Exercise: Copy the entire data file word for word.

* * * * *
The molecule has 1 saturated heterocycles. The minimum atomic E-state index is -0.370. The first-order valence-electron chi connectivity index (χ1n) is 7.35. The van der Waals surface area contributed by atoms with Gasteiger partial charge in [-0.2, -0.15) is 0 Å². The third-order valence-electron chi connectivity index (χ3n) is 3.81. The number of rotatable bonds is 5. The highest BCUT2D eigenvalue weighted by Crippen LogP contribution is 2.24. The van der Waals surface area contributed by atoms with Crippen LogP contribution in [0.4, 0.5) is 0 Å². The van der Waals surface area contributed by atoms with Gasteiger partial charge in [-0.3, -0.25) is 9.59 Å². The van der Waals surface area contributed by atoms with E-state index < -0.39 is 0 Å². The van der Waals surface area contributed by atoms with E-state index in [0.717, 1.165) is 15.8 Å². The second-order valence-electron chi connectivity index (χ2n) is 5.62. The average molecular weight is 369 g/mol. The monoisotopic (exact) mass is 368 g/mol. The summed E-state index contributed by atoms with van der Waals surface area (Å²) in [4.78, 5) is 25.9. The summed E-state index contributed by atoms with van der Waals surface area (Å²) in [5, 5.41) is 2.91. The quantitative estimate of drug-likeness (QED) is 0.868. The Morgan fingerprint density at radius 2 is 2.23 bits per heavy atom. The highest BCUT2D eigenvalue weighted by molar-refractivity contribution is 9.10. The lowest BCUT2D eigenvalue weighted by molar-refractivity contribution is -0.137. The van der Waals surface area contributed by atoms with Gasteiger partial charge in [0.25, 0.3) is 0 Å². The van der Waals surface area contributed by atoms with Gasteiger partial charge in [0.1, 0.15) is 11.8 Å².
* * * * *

The molecule has 1 saturated heterocycles. The minimum atomic E-state index is -0.370. The first-order valence-electron chi connectivity index (χ1n) is 7.35. The van der Waals surface area contributed by atoms with Gasteiger partial charge in [-0.2, -0.15) is 0 Å². The third-order valence-electron chi connectivity index (χ3n) is 3.81. The number of rotatable bonds is 5. The highest BCUT2D eigenvalue weighted by Crippen LogP contribution is 2.24. The van der Waals surface area contributed by atoms with Crippen LogP contribution in [0.4, 0.5) is 0 Å². The van der Waals surface area contributed by atoms with Gasteiger partial charge in [-0.3, -0.25) is 9.59 Å². The van der Waals surface area contributed by atoms with E-state index < -0.39 is 0 Å². The van der Waals surface area contributed by atoms with E-state index in [0.717, 1.165) is 15.8 Å². The second-order valence-electron chi connectivity index (χ2n) is 5.62. The average molecular weight is 369 g/mol. The monoisotopic (exact) mass is 368 g/mol. The summed E-state index contributed by atoms with van der Waals surface area (Å²) in [4.78, 5) is 25.9. The summed E-state index contributed by atoms with van der Waals surface area (Å²) in [5, 5.41) is 2.91. The quantitative estimate of drug-likeness (QED) is 0.868. The Morgan fingerprint density at radius 2 is 2.23 bits per heavy atom. The highest BCUT2D eigenvalue weighted by molar-refractivity contribution is 9.10. The lowest BCUT2D eigenvalue weighted by molar-refractivity contribution is -0.137. The van der Waals surface area contributed by atoms with Gasteiger partial charge in [0.25, 0.3) is 0 Å². The van der Waals surface area contributed by atoms with Gasteiger partial charge in [0.1, 0.15) is 11.8 Å².